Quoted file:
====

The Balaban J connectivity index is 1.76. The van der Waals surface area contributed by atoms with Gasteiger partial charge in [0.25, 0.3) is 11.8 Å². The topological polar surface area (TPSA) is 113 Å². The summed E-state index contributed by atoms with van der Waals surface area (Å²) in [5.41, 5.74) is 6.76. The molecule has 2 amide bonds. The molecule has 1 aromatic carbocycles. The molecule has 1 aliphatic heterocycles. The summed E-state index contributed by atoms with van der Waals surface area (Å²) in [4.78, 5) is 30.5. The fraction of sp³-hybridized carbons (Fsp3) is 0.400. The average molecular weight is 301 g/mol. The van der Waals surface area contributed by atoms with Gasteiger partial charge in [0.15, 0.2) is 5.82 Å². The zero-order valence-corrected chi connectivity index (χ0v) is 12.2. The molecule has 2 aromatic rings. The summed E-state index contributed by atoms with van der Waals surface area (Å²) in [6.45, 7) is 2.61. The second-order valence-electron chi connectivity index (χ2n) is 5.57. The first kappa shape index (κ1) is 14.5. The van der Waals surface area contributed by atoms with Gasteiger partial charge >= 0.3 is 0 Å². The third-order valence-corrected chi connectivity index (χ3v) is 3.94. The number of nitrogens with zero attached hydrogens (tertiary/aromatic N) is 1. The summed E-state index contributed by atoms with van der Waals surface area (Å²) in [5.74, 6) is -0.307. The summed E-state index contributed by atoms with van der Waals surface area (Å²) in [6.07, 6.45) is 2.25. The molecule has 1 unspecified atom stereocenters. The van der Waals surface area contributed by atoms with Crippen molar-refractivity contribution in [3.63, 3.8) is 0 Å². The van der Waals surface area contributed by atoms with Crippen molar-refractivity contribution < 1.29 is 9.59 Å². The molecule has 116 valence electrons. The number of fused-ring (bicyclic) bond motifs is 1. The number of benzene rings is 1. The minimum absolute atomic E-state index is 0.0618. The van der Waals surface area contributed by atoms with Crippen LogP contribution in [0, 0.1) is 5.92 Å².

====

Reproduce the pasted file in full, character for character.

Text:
The Balaban J connectivity index is 1.76. The van der Waals surface area contributed by atoms with Gasteiger partial charge in [0.25, 0.3) is 11.8 Å². The topological polar surface area (TPSA) is 113 Å². The summed E-state index contributed by atoms with van der Waals surface area (Å²) in [5.41, 5.74) is 6.76. The molecule has 2 amide bonds. The molecule has 1 aromatic carbocycles. The molecule has 1 aliphatic heterocycles. The summed E-state index contributed by atoms with van der Waals surface area (Å²) in [4.78, 5) is 30.5. The fraction of sp³-hybridized carbons (Fsp3) is 0.400. The average molecular weight is 301 g/mol. The van der Waals surface area contributed by atoms with Gasteiger partial charge in [0.15, 0.2) is 5.82 Å². The zero-order valence-corrected chi connectivity index (χ0v) is 12.2. The molecule has 2 aromatic rings. The summed E-state index contributed by atoms with van der Waals surface area (Å²) in [6.45, 7) is 2.61. The second-order valence-electron chi connectivity index (χ2n) is 5.57. The first kappa shape index (κ1) is 14.5. The van der Waals surface area contributed by atoms with Gasteiger partial charge >= 0.3 is 0 Å². The third-order valence-corrected chi connectivity index (χ3v) is 3.94. The number of nitrogens with zero attached hydrogens (tertiary/aromatic N) is 1. The summed E-state index contributed by atoms with van der Waals surface area (Å²) in [5.74, 6) is -0.307. The summed E-state index contributed by atoms with van der Waals surface area (Å²) in [6.07, 6.45) is 2.25. The molecule has 1 unspecified atom stereocenters. The van der Waals surface area contributed by atoms with Crippen molar-refractivity contribution in [3.63, 3.8) is 0 Å². The van der Waals surface area contributed by atoms with Crippen molar-refractivity contribution < 1.29 is 9.59 Å². The molecule has 116 valence electrons. The number of fused-ring (bicyclic) bond motifs is 1. The number of benzene rings is 1. The minimum absolute atomic E-state index is 0.0618. The van der Waals surface area contributed by atoms with Crippen LogP contribution in [0, 0.1) is 5.92 Å².